John Feland

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John Feland, Attorney-at-Law of Hopkinsville, son of Samuel and Nancy (Hamill) Feland, was born in Barren County, near Glasgow, December 23, 1837. His parents removed to Christian County in 1848, and he was educated in the schools at Hopkinsville and at Center College, attending college in 1858, contemporary with Blackburn, Dulaney and others who have distinguished themselves in public life. After leaving Center College he read law with Colonel James F. Buckner, who was for many years collector of internal revenue in Louisville, and was licensed to practice law by Judges Henry C. Stites and Thomas C. Dabney in 1859. He has been a citizen and lawyer of Hopkinsville ever since, except at short intervals.

He was elected to the legislature, August, 1875, and was re-elected in 1877 and 1879; and, notwithstanding the fact that he was one of the minority of Republicans in the house, he served on more committees than any other member. He was elected to the senate of Kentucky in 1885, to fill out the unexpired term of Hon. Austin Peay, resigned.

In 1889 President Harrison appointed him collector of internal revenue for the Second Collection District of Kentucky, with headquarters at Owensboro; and he held that office for four years.

John Feland and Sarah Kennedy of Todd County were united in marriage February 12, 1863, and they have four children: William S., civil engineer; John, Jr., lawyer; Logan, architect, and Mary, wife of John Gilmour, all of whom are now residents of Owensboro.

Samuel Feland (father) was born in Barren County, January 21, 1811, and was reared in that county as a farmer; but afterwards was a brickmason and builder. He removed to Christian County in 1848; married Nancy Hamill, daughter of John Hamill, a native of Ireland, who came to Kentucky from Pennsylvania about the time the Felands moved to the Green River country, and the families were neighbors. The date of their settlement in Kentucky is not known precisely, but it was about the beginning of the Revolutionary war.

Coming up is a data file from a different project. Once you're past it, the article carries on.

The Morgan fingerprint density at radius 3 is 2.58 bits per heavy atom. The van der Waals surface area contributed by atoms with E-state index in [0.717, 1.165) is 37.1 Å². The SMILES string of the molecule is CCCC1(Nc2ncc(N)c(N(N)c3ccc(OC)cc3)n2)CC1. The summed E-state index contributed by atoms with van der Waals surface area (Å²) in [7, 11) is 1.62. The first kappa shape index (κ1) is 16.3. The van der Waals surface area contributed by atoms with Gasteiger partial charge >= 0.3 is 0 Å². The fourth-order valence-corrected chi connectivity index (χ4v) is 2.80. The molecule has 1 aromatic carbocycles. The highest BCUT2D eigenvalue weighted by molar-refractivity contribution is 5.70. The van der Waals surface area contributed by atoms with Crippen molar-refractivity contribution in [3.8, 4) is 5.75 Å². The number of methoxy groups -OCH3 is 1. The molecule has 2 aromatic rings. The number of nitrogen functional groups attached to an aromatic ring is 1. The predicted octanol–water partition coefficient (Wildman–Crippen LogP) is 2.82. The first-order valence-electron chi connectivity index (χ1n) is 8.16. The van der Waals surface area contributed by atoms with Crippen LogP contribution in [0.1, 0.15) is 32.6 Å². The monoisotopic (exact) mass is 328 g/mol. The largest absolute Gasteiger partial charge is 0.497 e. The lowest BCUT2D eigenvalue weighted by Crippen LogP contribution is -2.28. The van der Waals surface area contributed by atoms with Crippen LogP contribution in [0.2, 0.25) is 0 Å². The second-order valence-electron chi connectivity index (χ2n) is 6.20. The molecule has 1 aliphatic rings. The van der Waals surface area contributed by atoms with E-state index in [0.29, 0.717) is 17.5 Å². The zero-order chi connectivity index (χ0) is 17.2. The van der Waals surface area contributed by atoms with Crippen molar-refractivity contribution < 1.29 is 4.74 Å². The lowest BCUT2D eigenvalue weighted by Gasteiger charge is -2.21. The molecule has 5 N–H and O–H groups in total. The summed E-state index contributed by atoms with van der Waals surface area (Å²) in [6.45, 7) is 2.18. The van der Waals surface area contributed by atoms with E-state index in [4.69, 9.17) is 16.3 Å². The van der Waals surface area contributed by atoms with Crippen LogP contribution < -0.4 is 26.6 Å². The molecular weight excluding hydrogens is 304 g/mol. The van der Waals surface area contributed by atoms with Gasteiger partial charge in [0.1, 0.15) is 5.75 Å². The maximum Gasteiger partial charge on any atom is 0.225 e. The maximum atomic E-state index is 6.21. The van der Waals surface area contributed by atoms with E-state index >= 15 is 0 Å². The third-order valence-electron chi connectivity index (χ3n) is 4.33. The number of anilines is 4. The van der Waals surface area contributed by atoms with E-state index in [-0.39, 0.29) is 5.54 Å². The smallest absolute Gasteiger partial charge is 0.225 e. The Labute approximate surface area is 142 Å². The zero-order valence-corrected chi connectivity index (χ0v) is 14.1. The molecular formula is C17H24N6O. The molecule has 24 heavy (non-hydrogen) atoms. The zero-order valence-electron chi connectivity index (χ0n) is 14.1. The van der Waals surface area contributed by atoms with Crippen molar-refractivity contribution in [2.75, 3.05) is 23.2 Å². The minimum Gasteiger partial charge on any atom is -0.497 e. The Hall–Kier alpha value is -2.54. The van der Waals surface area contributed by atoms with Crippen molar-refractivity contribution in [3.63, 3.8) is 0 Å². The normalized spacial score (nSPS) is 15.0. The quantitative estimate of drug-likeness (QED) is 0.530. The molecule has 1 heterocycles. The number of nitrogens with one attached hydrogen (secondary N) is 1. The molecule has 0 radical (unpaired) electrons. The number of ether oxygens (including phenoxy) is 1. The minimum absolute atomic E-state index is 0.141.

Thomas Feland, the progenitor of the Felands who came to Kentucky, was of Scotch-Irish descent. He, with several brothers, came to America when the country was new, and located in Campbell County, Virginia. With the first tideof emigration to Kentucky, he removed to Lincoln County and lived there until he reached the unusual age of one hundred and fifteen years, when he died and was buried in Lincoln County.  His sons, James and John, lived and died in that county. Andrew removed to Missouri and Samuel went to Tennessee. Thomas Feland (greatgrandfather)  killed by the Indians. He left a widow and eight children. His son, WilliamFeland (grandfather) was then fourteen years of age. He removed to the Green River country, first to Barren and then to Warren County, where he died in 1839. He left six sons and eight daughters. The sons were: David, Thomas, James H., Joseph, Samuel (father) and John. William Feland married a daughter of David Culbertson of Culbertson’s Valley, Pennsylvania.

After quitting the revenue service at Owensboro in 1893, John Feland returned to Hopkinsville and resumed the practice of law. He is one of the leading men in his profession and has an extensive practice in the courts of Hopkinsville and in the adjacent counties, and in the Court of Appeals and the United States Courts at Louisville and Paducah.

Source: Biographical Cyclopedia of the Commonwealth of Kentucky. John M. Gresham Company, Chicago, Philadelphia, 1896.